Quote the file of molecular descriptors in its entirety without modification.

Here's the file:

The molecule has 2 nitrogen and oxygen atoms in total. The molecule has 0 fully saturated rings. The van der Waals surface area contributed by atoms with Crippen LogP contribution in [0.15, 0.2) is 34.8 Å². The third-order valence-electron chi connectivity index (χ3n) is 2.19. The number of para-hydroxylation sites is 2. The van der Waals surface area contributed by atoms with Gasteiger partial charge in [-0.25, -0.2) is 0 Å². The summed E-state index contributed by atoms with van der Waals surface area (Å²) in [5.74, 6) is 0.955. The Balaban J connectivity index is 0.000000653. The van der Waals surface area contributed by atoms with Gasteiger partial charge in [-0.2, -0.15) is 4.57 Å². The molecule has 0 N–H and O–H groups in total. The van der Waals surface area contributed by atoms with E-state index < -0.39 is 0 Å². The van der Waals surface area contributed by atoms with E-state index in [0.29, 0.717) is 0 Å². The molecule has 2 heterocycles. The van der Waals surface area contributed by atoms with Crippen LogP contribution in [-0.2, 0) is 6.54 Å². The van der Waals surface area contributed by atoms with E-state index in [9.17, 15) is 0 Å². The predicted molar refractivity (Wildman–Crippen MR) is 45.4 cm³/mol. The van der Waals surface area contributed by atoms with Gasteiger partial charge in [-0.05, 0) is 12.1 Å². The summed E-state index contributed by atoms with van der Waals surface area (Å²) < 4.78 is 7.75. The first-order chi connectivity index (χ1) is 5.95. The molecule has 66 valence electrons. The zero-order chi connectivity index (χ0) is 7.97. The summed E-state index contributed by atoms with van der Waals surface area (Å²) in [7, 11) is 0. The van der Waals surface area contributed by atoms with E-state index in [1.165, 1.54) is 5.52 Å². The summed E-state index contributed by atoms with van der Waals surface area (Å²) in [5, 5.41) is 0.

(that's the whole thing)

The molecule has 2 nitrogen and oxygen atoms in total. The molecule has 0 fully saturated rings. The van der Waals surface area contributed by atoms with Crippen LogP contribution in [0.15, 0.2) is 34.8 Å². The third-order valence-electron chi connectivity index (χ3n) is 2.19. The number of para-hydroxylation sites is 2. The van der Waals surface area contributed by atoms with Gasteiger partial charge in [-0.25, -0.2) is 0 Å². The summed E-state index contributed by atoms with van der Waals surface area (Å²) in [5.74, 6) is 0.955. The Balaban J connectivity index is 0.000000653. The van der Waals surface area contributed by atoms with Gasteiger partial charge in [-0.2, -0.15) is 4.57 Å². The molecule has 0 N–H and O–H groups in total. The van der Waals surface area contributed by atoms with E-state index < -0.39 is 0 Å². The van der Waals surface area contributed by atoms with E-state index in [0.29, 0.717) is 0 Å². The molecule has 2 heterocycles. The van der Waals surface area contributed by atoms with Crippen LogP contribution in [-0.2, 0) is 6.54 Å². The van der Waals surface area contributed by atoms with E-state index in [9.17, 15) is 0 Å². The predicted molar refractivity (Wildman–Crippen MR) is 45.4 cm³/mol. The van der Waals surface area contributed by atoms with Gasteiger partial charge in [-0.05, 0) is 12.1 Å². The summed E-state index contributed by atoms with van der Waals surface area (Å²) < 4.78 is 7.75. The first-order chi connectivity index (χ1) is 5.95. The molecule has 66 valence electrons. The zero-order chi connectivity index (χ0) is 7.97. The summed E-state index contributed by atoms with van der Waals surface area (Å²) in [7, 11) is 0. The van der Waals surface area contributed by atoms with E-state index in [1.165, 1.54) is 5.52 Å². The summed E-state index contributed by atoms with van der Waals surface area (Å²) in [5, 5.41) is 0.